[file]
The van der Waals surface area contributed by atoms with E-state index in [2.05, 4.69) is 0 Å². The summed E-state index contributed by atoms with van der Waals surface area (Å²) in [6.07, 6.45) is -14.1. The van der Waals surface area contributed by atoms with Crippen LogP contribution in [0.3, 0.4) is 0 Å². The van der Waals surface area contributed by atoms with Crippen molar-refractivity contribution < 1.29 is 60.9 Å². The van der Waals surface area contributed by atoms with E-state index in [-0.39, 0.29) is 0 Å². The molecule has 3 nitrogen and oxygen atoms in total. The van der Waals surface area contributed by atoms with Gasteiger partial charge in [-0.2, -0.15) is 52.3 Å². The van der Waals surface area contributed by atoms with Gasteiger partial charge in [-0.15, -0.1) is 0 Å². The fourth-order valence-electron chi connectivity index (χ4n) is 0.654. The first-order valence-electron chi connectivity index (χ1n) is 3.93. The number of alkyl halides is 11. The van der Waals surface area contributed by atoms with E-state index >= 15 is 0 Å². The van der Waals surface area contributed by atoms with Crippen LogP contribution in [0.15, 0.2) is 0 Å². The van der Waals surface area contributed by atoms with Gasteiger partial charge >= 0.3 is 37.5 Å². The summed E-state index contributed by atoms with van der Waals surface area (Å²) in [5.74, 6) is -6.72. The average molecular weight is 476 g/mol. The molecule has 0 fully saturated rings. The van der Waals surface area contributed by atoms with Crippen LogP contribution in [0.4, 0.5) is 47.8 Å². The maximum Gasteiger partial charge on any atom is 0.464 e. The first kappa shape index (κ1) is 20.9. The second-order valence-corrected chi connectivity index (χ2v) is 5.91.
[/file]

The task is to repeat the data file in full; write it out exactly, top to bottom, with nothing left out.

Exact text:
The van der Waals surface area contributed by atoms with E-state index in [2.05, 4.69) is 0 Å². The summed E-state index contributed by atoms with van der Waals surface area (Å²) in [6.07, 6.45) is -14.1. The van der Waals surface area contributed by atoms with Crippen LogP contribution in [0.3, 0.4) is 0 Å². The van der Waals surface area contributed by atoms with Crippen molar-refractivity contribution < 1.29 is 60.9 Å². The van der Waals surface area contributed by atoms with E-state index in [-0.39, 0.29) is 0 Å². The molecule has 3 nitrogen and oxygen atoms in total. The van der Waals surface area contributed by atoms with Gasteiger partial charge in [-0.2, -0.15) is 52.3 Å². The van der Waals surface area contributed by atoms with Gasteiger partial charge in [-0.15, -0.1) is 0 Å². The fourth-order valence-electron chi connectivity index (χ4n) is 0.654. The first-order valence-electron chi connectivity index (χ1n) is 3.93. The number of alkyl halides is 11. The van der Waals surface area contributed by atoms with E-state index >= 15 is 0 Å². The van der Waals surface area contributed by atoms with Crippen LogP contribution in [0.15, 0.2) is 0 Å². The van der Waals surface area contributed by atoms with Gasteiger partial charge >= 0.3 is 37.5 Å². The summed E-state index contributed by atoms with van der Waals surface area (Å²) in [5.74, 6) is -6.72. The average molecular weight is 476 g/mol. The molecule has 0 fully saturated rings. The van der Waals surface area contributed by atoms with Crippen LogP contribution in [0.4, 0.5) is 47.8 Å². The maximum Gasteiger partial charge on any atom is 0.464 e. The first kappa shape index (κ1) is 20.9. The second-order valence-corrected chi connectivity index (χ2v) is 5.91.